We have been preparing to exit many of our energy positions in early August to beat the normal end of summer decline. We may have to move that timetable up by a couple weeks to capture the current highs. It would be nice if we could get one more week and a move to $75 oil but I would be a seller once that level is reached assuming no hurricanes on the horizon.

We could close all our long term energy positions today and claim we had a good year. They say pigs get fat and hogs get slaughtered. I know several of the positions we exited early went on to some monster gains so I hate to just close up shop in expectations of a crash. I am going to keep pushing the stops higher so any material dip will take us out. We have $15-$20 profit in some of those positions so any exit from here would continue to be profitable.

Notes from around the world.

The number of autos globally is expected to rise from the 700 million in 2005 to 1.2 billion by 2030 according to OPEC. The biggest gains will come from developing countries, primarily China.

China, through the China National Petroleum Corp (PTR), won the rights to explore oil sands in Canada's Alberta province. This is a breakthrough according to China.

Conoco CEO James Mulva questioned last week whether supply will be developed to meet the EIA's optimistic demand expectations. He believes demand will be constrained by supply. That is a polite way of saying peak oil will arrive.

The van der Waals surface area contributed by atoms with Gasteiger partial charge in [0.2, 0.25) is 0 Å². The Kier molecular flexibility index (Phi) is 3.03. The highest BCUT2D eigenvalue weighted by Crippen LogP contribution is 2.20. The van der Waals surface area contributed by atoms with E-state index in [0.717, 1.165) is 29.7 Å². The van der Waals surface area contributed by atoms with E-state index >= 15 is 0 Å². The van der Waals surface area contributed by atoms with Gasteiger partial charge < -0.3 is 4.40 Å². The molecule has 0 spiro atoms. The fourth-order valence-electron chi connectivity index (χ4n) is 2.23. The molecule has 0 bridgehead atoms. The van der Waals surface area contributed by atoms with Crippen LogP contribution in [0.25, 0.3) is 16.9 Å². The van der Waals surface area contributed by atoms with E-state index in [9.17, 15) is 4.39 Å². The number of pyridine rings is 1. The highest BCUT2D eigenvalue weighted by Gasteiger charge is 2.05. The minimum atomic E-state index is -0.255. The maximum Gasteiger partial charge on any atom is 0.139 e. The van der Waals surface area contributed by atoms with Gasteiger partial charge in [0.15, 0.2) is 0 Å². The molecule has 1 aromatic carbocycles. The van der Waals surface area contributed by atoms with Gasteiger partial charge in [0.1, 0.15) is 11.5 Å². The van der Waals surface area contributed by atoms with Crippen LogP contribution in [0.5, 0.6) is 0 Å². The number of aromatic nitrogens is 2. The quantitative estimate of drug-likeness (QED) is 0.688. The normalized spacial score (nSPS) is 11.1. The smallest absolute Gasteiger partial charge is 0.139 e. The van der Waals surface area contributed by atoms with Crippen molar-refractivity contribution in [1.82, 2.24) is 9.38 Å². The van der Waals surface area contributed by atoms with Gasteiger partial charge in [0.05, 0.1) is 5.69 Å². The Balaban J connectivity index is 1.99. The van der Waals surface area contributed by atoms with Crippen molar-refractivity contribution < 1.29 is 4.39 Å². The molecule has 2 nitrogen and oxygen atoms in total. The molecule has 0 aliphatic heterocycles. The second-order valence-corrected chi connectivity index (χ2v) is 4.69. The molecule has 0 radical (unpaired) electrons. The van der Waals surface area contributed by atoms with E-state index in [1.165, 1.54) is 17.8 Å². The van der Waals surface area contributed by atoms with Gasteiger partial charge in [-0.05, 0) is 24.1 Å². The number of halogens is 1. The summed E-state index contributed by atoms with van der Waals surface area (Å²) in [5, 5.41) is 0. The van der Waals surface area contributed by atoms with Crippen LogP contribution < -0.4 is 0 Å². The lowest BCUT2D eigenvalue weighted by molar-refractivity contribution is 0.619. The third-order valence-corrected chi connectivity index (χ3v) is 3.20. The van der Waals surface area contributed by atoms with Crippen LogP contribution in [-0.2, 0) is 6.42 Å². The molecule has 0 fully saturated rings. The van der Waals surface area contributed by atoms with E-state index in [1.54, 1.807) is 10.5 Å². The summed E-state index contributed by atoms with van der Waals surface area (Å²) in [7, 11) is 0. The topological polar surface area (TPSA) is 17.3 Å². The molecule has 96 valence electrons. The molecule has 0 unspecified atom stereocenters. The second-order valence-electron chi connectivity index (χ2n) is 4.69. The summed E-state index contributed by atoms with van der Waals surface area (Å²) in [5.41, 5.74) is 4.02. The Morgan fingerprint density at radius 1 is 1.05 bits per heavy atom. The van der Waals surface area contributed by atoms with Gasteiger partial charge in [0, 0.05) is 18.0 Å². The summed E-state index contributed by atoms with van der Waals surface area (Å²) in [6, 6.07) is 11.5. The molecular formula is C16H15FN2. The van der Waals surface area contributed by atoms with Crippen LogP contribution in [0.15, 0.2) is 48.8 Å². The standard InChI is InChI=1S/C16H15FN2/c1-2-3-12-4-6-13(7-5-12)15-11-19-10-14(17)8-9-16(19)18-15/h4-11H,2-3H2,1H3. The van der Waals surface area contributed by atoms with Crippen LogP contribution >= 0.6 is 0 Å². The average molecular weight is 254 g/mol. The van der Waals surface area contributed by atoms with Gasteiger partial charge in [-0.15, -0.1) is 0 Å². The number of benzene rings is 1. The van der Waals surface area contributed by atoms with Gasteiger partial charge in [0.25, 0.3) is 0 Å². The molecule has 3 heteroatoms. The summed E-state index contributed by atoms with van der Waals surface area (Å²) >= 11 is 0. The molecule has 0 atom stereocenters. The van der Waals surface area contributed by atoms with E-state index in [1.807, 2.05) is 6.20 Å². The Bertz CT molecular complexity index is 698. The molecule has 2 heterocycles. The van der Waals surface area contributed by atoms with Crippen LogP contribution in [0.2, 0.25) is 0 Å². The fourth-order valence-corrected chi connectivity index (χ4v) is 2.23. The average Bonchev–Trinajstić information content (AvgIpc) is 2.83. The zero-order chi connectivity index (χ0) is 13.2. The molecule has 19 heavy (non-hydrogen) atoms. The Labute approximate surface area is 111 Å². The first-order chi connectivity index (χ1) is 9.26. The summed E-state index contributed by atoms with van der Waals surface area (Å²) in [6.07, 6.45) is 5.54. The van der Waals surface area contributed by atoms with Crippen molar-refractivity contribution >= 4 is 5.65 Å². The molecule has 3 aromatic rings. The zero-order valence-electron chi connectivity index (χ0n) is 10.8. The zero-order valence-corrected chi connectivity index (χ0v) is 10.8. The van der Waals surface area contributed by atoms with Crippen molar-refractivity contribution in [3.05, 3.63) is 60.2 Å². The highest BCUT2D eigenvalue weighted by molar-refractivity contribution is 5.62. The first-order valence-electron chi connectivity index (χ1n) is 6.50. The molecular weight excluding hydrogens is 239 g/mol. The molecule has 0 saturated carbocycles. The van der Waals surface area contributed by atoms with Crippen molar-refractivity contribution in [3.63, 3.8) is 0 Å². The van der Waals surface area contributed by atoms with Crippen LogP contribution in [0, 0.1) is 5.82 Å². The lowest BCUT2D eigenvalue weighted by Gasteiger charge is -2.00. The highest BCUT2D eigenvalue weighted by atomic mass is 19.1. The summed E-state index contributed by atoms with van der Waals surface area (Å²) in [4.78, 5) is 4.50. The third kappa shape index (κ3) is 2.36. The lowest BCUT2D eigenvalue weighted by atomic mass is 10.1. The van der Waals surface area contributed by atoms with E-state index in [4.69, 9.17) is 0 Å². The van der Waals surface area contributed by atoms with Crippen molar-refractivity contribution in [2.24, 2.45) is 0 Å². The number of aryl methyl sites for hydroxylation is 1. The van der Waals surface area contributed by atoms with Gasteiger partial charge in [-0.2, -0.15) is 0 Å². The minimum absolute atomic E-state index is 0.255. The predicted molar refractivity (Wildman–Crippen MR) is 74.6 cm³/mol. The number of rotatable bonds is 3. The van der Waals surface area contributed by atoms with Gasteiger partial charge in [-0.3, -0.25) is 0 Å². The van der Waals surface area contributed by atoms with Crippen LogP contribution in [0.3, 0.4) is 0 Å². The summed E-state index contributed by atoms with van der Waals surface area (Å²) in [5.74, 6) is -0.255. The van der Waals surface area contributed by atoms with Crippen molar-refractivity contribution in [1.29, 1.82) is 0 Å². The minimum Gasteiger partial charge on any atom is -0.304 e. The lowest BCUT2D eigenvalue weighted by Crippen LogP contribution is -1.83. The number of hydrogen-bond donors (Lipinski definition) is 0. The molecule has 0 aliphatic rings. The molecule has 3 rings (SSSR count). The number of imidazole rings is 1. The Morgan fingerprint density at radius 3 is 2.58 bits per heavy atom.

Chevron postponed development of its $3.5 billion Tahiti project in the Gulf of Mexico due to metallurgical problems with the mooring shackles in the very deep water. It was supposed to begin production in 2008. This is how production estimates always fail to come true. There are always unexpected problems when stretching the drilling envelope.

Petro Canada (PCZ) will spend C$26.2 billion to build a new oil-sands project in northern Alberta. The Fort Hills project is planning on producing 280,000 bpd of synthetic crude by 2014. Nobody said where they are going to get the natural gas to fire the boilers.

The International Energy Agency's (IEA) chief economist Faith Birol said last week that "If Iraq production does not rise exponentially by 2015 we have a very big problem, even if Saudi Arabia fulfills all its promises. The numbers are very simple, there is no need for an expert." The IEA has been very optimistic projecting oil demand to rise to 125 mbpd by 2030. We currently have trouble producing 85 mbpd. Recently they have been hedging their statements with comments like "$2 trillion must be invested in exploration and production to meet global demand by 2030." Since it is extremely unlikely that amount will ever be invested by OPEC nations the end result is clear. Peak oil will be arriving earlier than the IEA had previously expected. Part of their forecast is for Saudi Arabia to increase production from their current 9 mbpd to 15 mbpd by 2015. Even Saudi with their most optimistic projects and tens of billions in new investment only expect 12 mbpd by that date. This appears to be the IEA's way of blaming their miss on Peak Oil by 25 years on OPEC. Birol's comments imply that Peak Oil could come as soon as 2012 and they always understate the problem. Birol called into question Saudi Arabia's reserve claims and called on Saudi to make public verifiable data to support their claims. The term "when pigs fly" came immediately to mind.

Keep looking for storm clouds in the gulf and raised stop losses on the plays.

Jim Brown


August Crude Futures Chart - Daily

August Gas Futures Chart - Daily

August Gasoline Chart - RBOB Daily